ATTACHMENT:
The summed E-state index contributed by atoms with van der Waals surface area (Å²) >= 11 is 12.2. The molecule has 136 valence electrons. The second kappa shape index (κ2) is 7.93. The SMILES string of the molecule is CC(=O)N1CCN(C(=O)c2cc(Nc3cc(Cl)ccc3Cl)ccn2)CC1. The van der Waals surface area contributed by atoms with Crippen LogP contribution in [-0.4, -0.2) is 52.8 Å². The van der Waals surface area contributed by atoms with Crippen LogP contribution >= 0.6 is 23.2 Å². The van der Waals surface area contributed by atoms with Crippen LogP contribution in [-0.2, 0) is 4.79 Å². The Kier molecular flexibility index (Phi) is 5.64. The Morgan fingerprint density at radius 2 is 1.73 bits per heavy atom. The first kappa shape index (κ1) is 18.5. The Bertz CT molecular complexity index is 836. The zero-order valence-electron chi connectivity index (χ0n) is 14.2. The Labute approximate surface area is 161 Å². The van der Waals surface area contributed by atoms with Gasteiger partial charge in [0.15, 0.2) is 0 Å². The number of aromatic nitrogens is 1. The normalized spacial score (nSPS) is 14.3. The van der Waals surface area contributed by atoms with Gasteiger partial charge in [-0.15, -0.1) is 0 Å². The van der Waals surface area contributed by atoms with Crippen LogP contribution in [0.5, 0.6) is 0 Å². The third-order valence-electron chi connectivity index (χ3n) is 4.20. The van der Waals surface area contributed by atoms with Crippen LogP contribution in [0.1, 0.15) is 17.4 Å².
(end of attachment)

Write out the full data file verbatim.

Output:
The summed E-state index contributed by atoms with van der Waals surface area (Å²) >= 11 is 12.2. The molecule has 136 valence electrons. The second kappa shape index (κ2) is 7.93. The SMILES string of the molecule is CC(=O)N1CCN(C(=O)c2cc(Nc3cc(Cl)ccc3Cl)ccn2)CC1. The van der Waals surface area contributed by atoms with Crippen LogP contribution in [-0.4, -0.2) is 52.8 Å². The van der Waals surface area contributed by atoms with Crippen LogP contribution >= 0.6 is 23.2 Å². The van der Waals surface area contributed by atoms with Crippen LogP contribution in [-0.2, 0) is 4.79 Å². The Kier molecular flexibility index (Phi) is 5.64. The Morgan fingerprint density at radius 2 is 1.73 bits per heavy atom. The first kappa shape index (κ1) is 18.5. The Bertz CT molecular complexity index is 836. The zero-order valence-electron chi connectivity index (χ0n) is 14.2. The Labute approximate surface area is 161 Å². The van der Waals surface area contributed by atoms with Gasteiger partial charge in [0.15, 0.2) is 0 Å². The number of aromatic nitrogens is 1. The normalized spacial score (nSPS) is 14.3. The van der Waals surface area contributed by atoms with Gasteiger partial charge in [-0.15, -0.1) is 0 Å². The van der Waals surface area contributed by atoms with Crippen LogP contribution in [0.5, 0.6) is 0 Å². The third-order valence-electron chi connectivity index (χ3n) is 4.20. The van der Waals surface area contributed by atoms with Crippen LogP contribution in [0.1, 0.15) is 17.4 Å².